We are pleased you are interested in our school. We will do everything necessary to help you succeed in your education and to assist you in making positive choices in your life.
Overlake Specialty School is a unique program coordinated with school districts, community service providers, families and others to meet the special needs of students in kindergarten through twelfth grade. The program is committed to Positive Behavior Interventions and Supports (PBIS) through application of the principles of Re-ED and the techniques of Life Space Crisis Intervention to our work with students.
The school has seven classrooms designed to support students with specialized needs:
- Two elementary school classrooms serving students aged 5 to 11.
- Three middle school classrooms serving students aged 11 to 14.
- Two high school classrooms serving students aged 14 to 21.
The school is a non-public agency approved through the Office of the Superintendent of Public Instruction. This credential allows our program to contract directly with public schools to provide services necessary to meet the individual needs of each student. Overlake Specialty School is committed to active partnerships with school districts, serving as an optional placement for districts when they have exhausted their resources for students who are behaviorally and emotionally challenged.
To provide a caring educational community where students develop healthy relationships and intrinsic values. We use a holistic, strength-based approach for positive behavior change that facilitates students' reintegration to their home communities.
- To provide students with consistency and a sincere attitude to help establish trust and respect.
- To teach students the skills necessary to regulate and monitor their own behavior consistent with social norms.
- To enhance student self esteem and positive social/emotional development.
- To orient students toward successful relationships with authority figures.
- To provide support for the students families.
- To encourage the acquisition of skills needed for the successful transition from school to community.
- To reintegrate students as soon as possible to the least restrictive school setting.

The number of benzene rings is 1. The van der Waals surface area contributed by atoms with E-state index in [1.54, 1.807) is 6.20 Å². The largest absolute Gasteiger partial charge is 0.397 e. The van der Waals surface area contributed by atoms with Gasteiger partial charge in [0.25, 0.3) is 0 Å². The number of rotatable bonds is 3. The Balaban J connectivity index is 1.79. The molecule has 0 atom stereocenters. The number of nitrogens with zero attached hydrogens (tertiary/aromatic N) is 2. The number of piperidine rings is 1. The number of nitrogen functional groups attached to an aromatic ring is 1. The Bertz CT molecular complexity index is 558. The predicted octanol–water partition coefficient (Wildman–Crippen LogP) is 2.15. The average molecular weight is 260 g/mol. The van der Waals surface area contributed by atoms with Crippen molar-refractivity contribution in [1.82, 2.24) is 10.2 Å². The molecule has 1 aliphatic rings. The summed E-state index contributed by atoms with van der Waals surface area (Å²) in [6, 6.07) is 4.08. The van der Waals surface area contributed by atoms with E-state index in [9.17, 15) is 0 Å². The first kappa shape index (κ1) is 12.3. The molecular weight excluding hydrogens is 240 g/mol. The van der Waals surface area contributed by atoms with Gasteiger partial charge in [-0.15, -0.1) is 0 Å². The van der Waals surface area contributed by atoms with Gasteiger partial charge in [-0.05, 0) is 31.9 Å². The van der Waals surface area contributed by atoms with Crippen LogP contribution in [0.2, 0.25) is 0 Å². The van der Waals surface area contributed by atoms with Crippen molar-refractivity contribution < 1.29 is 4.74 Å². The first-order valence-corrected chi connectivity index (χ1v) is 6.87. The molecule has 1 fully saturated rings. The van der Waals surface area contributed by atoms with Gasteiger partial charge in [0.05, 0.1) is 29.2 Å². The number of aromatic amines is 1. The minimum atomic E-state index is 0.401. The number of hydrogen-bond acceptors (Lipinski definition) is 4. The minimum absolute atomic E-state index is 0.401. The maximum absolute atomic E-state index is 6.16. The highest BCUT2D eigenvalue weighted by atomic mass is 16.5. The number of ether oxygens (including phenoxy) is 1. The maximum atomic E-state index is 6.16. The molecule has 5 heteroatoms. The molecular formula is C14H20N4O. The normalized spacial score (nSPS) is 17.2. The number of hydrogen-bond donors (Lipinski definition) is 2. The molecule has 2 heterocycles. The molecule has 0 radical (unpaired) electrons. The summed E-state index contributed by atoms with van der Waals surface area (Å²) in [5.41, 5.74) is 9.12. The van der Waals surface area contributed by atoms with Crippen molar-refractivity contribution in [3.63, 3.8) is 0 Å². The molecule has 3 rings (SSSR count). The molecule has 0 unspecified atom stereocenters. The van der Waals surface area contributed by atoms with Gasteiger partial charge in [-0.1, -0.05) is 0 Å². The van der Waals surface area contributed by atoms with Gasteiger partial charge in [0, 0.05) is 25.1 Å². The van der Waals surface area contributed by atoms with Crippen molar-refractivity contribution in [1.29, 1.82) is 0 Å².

- To offer a drug-free and safe environment.
We believe in the 12 Principles of Re-Education and apply them to our program. The Re-Education Philosophy is used all over the world and has been adapted to serve many programs working with youth who are having significant emotional and /or behavioral difficulties.
1. Life is to be lived now.
Life is to be lived now, not in the past, and lived in the future only as a present challenge.
2. Trust is essential.
Trust between a child and adult is essential, the foundation on which all other principles rest, glue that holds teaching and learning together, the beginning point for reeducation.
3. Competence makes a difference.
Children and adolescents should be helped to be good at something, especially at schoolwork.
4. Time is an ally.
Time is an ally, working on the side of growth in a period of development when life has a tremendous forward thrust.
5. Self-control can be taught.
Self-control can be taught and children and adolescents helped to manage their behavior without the development of psychodynamic insight; and symptoms can and should be controlled by direct address, not necessarily by an uncovering therapy.
6. Intelligence can be taught.
The cognitive competence of children and adolescents can be considerably enhanced they can be taught generic skills in the management of their lives as well as strategies for coping with the complex array of demands placed upon them by family, school, community, or job; in other words, intelligence can be taught.
7. Feelings should be nurtured.
Feelings should be nurtured, shared spontaneously, controlled when necessary, expressed when too long repressed, and explored with trusted others.
8. The group is important.
The group is very important to young people, and it can be a major source of instruction in growing up.
9. Ceremony and ritual give order.
Ceremony and ritual give order, stability, and confidence to troubled children and adolescents, whose lives are often in considerable disarray.
10. The body is the armature of the self.
The body is the armature of the self, the physical self around which the psychological self is constructed.
11. Communities are important.
Communities are important for children and youth, but the uses and benefits of community must be experienced to be learned.
12. A child should know some joy in each day.
In growing up, a child should know some joy in each day and look forward to some joyous event for the morrow.
- We are one community.
- We demonstrate responsibility.
- We communicate openly and honestly.
- We advocate for our wants and needs.
- We are safe with our bodies and words.
In the News
May 9, 2012 | Cheryl Murfin
"When you have a child with special needs, finding a school willing and able to focus on your child's ability as much or more than his disability isn't just a challenge. It can be the difference between a child succeeding in school and in the world beyond, or – a parent's worse nightmare – a child needing care and oversight for the remainder of his life."
December 1, 2017 | Christopher Hibbeln (Counselor, Overlake Specialty School)
"This season brings a mixture of family joy and stress for everyone. But when you have a child with special needs, especially behavioral difficulties, the holidays can quickly become overwhelming for even the most capable parent."
May 5, 2020 | Darcy Newby (Counselor, Overlake Specialty School)
"In light of our world’s current health and economic crisis, so much is unknown. As we try to adapt to the ever-changing state of affairs, we must adjust our actions accordingly. We must also consciously shift our way of thinking. Here are some useful tools to shift perceptions, improve mood and promote feelings of security and well-being."